Why does your automatic transmission act funny? The most common causes include leaking seals, mechanical damage, worn-out transmission fluid or inadequate transmission fluid level, but we must examine what “acting funny” means when referring to one’s transmission before recommending a course of action. Do any of the following symptoms seem familiar to you?
When an automatic transmission seems to slip in and out of gear, or the engine revs up but the vehicle goes much slower than the engine seems to be running, it’s known as slipping. Sometimes the gears reengage harshly.
Related: More Drivetrain and Transmission Advice
This is where the whole vehicle shudders and shakes while driving, as if it’s having a convulsion. It feels like you’re driving over rumble strips even if you’re on a smooth highway.
A condition that feels similar to slipping, Neutral drop-out is where the transmission drops into Neutral when the vehicle comes to a stop or while driving, typically at slower speeds. Sometimes when driving, the transmission drops out of gear resulting in the engine racing up, and then either sliding — or banging — back into gear, or you step on the gas and the engine revs but the vehicle goes nowhere as if it’s in Neutral.
Heavy Transmission Vibration
This heavy vibration is felt throughout the vehicle under acceleration, especially when the transmission is under load, such as driving up a hill or pulling a trailer. Though many things can make a car vibrate, this type of transmission vibration will subside when coasting or idling.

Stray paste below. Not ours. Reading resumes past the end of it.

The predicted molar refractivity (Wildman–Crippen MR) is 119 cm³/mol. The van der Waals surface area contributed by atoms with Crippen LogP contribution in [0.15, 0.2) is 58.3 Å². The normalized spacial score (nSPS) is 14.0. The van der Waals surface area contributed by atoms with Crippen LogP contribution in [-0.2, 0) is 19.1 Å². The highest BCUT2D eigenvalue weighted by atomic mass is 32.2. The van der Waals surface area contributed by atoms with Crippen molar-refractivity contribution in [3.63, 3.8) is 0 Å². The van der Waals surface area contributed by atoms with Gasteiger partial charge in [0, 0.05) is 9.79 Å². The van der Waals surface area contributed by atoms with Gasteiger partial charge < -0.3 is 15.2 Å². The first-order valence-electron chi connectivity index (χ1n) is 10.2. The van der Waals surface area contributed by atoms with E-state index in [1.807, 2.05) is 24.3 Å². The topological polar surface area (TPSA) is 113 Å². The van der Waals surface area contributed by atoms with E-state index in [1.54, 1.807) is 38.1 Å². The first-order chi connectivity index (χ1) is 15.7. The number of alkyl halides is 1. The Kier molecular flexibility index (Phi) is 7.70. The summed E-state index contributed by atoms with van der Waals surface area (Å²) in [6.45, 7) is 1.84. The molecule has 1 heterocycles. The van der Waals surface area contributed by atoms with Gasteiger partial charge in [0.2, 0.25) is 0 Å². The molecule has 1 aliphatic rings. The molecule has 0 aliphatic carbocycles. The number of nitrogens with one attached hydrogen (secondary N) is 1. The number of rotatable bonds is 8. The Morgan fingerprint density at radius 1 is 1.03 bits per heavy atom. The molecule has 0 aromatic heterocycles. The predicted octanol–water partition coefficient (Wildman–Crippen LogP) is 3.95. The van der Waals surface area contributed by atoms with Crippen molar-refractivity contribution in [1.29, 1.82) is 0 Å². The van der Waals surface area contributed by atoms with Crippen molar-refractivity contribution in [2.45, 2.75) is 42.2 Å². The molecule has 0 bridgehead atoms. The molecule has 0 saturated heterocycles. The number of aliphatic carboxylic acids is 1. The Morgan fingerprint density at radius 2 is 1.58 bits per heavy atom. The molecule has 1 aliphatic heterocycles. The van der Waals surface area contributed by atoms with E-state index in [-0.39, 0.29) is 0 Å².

What’s Causing This?
The potential causes behind these behaviors are many. The most common include leaking internal or external transmission seals; mechanical damage to the transmission and/or the transfer case’s vital internal hard parts such as gears, drums, etc.; old, worn-out transmission fluid; improper fluid; electrical software and hardware glitches; worn drivetrain components; bad transmission and engine mounts.
What Can You Do?
Most of the problems listed above require a mechanic, certainly, but you can start by inspecting the color, consistency and smell of the vehicle’s transmission fluid. Low transmission fluid level can cause the slipping described above.
Even if the vehicle is not experiencing any of the problems above, if the transmission fluid is brown or lightly dark, then it’s probably time for transmission service, essentially a transmission oil change. Like the engine, the transmission has a filter and oil (called fluid because it does more than lubricate) that needs to be changed at regular intervals outlined in your owner’s manual. If there’s no reference in your manual, then check with your mechanic.
If one or more of the symptoms described earlier are present and the fluid smells burned and feels rough or gritty between your fingers, then have a professional look at it, because more than simple service is required.
For the conditions above, we recommend transmission repair specialists who have access to diagnostic repair info that could lead directly to the cause of the problem, rather than muddling around in hit-and-miss fashion. They can run pressure tests, dye-leak tests and an electronic diagnostic scan of the drivetrain control module.
Diagnostic costs vary with the eventual verdict, but you can determine the likely cost of transmission fluid maintenance for your specific vehicle in your area using our fair-price estimator. After inputting your make, model and year, select the maintenance category and then the service called automatic transmission fluid/filter change.
Writer: Tom Torbjornsen
Published: June 23, 2016